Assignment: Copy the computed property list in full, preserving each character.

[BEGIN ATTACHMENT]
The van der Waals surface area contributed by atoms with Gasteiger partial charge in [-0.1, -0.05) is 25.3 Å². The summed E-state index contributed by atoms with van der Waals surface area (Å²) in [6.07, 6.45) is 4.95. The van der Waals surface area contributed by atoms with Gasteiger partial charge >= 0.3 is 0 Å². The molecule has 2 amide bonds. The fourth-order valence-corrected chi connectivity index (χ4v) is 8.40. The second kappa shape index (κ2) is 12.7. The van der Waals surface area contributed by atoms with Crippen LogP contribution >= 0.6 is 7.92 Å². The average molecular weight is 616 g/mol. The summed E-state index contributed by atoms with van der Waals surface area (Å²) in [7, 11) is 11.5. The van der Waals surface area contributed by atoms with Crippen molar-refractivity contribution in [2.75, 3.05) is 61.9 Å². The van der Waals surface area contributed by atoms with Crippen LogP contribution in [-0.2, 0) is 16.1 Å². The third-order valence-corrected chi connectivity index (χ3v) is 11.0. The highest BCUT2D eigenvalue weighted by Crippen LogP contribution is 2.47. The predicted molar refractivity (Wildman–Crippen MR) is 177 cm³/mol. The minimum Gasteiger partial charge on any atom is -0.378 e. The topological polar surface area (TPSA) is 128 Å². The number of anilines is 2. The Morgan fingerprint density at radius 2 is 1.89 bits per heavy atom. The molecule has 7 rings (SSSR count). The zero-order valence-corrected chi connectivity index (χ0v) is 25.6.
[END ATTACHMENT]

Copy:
The van der Waals surface area contributed by atoms with Gasteiger partial charge in [-0.1, -0.05) is 25.3 Å². The summed E-state index contributed by atoms with van der Waals surface area (Å²) in [6.07, 6.45) is 4.95. The van der Waals surface area contributed by atoms with Gasteiger partial charge >= 0.3 is 0 Å². The molecule has 2 amide bonds. The fourth-order valence-corrected chi connectivity index (χ4v) is 8.40. The second kappa shape index (κ2) is 12.7. The van der Waals surface area contributed by atoms with Crippen LogP contribution >= 0.6 is 7.92 Å². The average molecular weight is 616 g/mol. The summed E-state index contributed by atoms with van der Waals surface area (Å²) in [7, 11) is 11.5. The van der Waals surface area contributed by atoms with Crippen molar-refractivity contribution in [2.75, 3.05) is 61.9 Å². The van der Waals surface area contributed by atoms with Crippen LogP contribution in [-0.2, 0) is 16.1 Å². The third-order valence-corrected chi connectivity index (χ3v) is 11.0. The highest BCUT2D eigenvalue weighted by Crippen LogP contribution is 2.47. The predicted molar refractivity (Wildman–Crippen MR) is 177 cm³/mol. The minimum Gasteiger partial charge on any atom is -0.378 e. The topological polar surface area (TPSA) is 128 Å². The number of anilines is 2. The Morgan fingerprint density at radius 2 is 1.89 bits per heavy atom. The molecule has 7 rings (SSSR count). The zero-order valence-corrected chi connectivity index (χ0v) is 25.6.